Joe Tarver at Coverings 2013 in Atlanta with that year’s recipient of the Joe A. Tarver Cornerstone Award, Werner Schluter (courtesy of Joe Tarver)
This week, in honor of the 25th Anniversary of Coverings, we sat down with a 56-year veteran of the industry, Joe Tarver. He spent 41 of those years with the National Tile Contractors Association (NTCA) where he was Executive Director and continues to work in an emeritus capacity. Joe spoke to us about NTCA, TileLetter’s role in its evolution, and why the first Coverings ended up taking place in flooded tents.
What are the origins of the National Tile Contractor Association?
What was destined to become the National Tile Contractors Association began as the Southern Tile Contractors Association in 1947. A small group of southern ceramic tile contractors broke away from the Tile Contractors Association of America (TCAA) to form their own association, which was most often referred to as “National.”
What early initiatives helped NTCA become what it is today?
Our first endeavor was to make TileLetter a professional magazine. It was a two-color rag sheet but even so we invested in more color, better layout and good presentation of ads versus text. We promoted the magazine and sold more ads with the promise that its circulation and effectiveness would show drastic improvement. Dal Tile listened to my impassioned plea and bought into the program allowing us to print our first four color cover in June 1981. Circulation grew steadily from about 2000 in 1972 to over 20,000. Its digest size gained reader acceptance and TileLetter grew from there to become the most widely circulated and read magazine in the industry.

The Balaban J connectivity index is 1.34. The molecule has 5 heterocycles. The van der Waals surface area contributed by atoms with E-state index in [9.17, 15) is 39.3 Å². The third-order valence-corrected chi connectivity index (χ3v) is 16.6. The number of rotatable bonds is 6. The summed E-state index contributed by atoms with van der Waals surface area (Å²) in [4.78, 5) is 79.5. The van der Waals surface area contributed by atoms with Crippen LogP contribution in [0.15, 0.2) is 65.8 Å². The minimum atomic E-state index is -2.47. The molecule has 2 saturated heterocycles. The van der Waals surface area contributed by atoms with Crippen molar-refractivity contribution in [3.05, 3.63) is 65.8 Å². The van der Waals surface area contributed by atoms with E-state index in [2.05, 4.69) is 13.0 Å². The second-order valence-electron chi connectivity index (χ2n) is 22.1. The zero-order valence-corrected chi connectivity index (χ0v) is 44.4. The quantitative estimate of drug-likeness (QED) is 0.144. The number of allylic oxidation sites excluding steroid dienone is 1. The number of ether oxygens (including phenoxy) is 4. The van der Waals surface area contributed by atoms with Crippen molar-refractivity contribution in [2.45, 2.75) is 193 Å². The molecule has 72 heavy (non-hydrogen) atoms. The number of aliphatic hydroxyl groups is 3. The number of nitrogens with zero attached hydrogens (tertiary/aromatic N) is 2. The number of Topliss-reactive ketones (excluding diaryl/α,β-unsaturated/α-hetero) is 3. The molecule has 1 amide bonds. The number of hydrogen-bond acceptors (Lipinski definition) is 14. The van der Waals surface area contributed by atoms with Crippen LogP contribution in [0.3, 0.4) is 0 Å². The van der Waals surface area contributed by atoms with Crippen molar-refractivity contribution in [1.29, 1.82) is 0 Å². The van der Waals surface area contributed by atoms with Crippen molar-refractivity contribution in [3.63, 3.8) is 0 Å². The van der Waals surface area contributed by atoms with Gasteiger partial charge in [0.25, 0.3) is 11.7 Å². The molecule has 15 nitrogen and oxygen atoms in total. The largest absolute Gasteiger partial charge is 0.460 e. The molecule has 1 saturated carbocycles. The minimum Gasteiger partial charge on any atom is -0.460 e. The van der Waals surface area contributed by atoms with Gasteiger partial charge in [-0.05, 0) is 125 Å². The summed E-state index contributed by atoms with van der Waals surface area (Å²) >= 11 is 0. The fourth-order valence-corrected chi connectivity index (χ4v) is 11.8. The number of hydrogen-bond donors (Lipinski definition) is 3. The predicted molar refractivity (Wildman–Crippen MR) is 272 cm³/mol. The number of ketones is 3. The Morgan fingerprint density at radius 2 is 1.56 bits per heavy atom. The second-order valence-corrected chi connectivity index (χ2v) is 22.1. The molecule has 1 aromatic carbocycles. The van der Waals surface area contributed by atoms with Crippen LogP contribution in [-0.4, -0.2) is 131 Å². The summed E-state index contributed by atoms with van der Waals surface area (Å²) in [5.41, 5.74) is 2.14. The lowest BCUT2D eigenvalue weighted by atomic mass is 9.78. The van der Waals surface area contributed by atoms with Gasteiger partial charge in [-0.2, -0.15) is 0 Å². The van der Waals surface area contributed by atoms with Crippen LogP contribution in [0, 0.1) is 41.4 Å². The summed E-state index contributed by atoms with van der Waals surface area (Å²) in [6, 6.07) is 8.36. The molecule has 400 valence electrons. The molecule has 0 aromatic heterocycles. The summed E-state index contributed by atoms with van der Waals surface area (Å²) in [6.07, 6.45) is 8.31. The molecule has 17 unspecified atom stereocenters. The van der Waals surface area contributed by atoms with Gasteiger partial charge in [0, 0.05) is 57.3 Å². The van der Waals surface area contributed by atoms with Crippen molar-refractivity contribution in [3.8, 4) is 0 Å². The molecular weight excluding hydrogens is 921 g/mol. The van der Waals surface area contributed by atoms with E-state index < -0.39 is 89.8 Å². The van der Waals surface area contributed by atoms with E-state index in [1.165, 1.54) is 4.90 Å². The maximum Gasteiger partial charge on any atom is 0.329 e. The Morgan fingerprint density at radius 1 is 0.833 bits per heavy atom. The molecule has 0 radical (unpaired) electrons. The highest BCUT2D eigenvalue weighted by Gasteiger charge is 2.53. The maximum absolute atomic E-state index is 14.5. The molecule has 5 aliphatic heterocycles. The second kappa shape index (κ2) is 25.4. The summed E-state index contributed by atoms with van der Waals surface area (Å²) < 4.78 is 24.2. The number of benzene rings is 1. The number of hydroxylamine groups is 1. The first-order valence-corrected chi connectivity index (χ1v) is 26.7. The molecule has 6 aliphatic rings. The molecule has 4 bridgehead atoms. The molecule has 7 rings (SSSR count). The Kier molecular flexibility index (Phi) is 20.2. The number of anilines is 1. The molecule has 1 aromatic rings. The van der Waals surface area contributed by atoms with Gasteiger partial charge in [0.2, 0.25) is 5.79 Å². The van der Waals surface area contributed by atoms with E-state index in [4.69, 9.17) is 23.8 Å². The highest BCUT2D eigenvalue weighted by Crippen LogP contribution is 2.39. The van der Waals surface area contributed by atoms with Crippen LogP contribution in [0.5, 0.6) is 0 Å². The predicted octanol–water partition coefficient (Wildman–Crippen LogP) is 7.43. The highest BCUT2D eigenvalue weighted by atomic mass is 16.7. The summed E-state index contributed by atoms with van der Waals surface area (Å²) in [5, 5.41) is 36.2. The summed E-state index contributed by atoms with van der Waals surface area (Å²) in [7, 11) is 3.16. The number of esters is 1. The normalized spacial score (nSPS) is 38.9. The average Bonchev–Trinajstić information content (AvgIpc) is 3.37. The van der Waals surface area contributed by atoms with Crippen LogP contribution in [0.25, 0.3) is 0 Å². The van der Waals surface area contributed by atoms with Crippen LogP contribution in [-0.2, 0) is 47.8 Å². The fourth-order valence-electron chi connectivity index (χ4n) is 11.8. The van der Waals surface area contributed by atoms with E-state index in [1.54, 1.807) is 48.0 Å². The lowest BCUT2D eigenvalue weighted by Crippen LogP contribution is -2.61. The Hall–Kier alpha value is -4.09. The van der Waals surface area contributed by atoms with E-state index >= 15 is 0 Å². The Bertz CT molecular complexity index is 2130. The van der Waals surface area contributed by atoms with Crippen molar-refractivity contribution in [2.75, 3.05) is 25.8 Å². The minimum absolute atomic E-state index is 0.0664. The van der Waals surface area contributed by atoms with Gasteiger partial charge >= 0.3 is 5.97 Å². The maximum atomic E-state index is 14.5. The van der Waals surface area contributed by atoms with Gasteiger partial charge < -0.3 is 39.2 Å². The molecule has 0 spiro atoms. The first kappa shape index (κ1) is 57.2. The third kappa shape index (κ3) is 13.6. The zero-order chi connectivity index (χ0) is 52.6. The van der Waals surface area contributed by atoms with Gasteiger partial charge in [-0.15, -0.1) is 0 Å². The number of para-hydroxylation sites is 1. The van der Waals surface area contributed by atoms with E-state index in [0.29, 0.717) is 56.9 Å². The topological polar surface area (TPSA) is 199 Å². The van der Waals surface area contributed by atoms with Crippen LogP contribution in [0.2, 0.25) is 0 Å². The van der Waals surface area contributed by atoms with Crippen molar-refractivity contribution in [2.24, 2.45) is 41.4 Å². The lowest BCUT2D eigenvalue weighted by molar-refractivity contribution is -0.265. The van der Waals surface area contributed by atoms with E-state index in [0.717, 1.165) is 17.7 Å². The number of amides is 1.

The First International Tile Exposition (now Coverings) in 1990 in Anaheim, CA (courtesy of Joe Tarver)
What do you remember about the first Coverings?
The first International Tile Exposition (as Coverings was called until 1997) was held June 7-9,1990 in Anaheim, CA. The City of Anaheim failed to complete the convention center on time and show management had to scramble and erect huge tents to accommodate the overwhelming numbers of exhibitors who signed up for the first ITE. Unseasonable rain flooded the tents and made conditions generally miserable for exhibitors and attendees. The show, nevertheless, was considered a huge success.
How has the ceramic tile and stone industry grown over the course of your career?
It’s interesting to note the growth parallels between the NTCA and the ceramic tile and stone industries in the United States. In 1975 the association was struggling to break out of a “regional” classification and graduate to a “National Association” status. The total value of the ceramic tile market in the US at that time was approximately $250,000,000. The current available figures place the value of the US tile industry less than 2 billion dollars from a 2005 high of over 3 billion dollars and NTCA has become a major national and international force in the marketplace.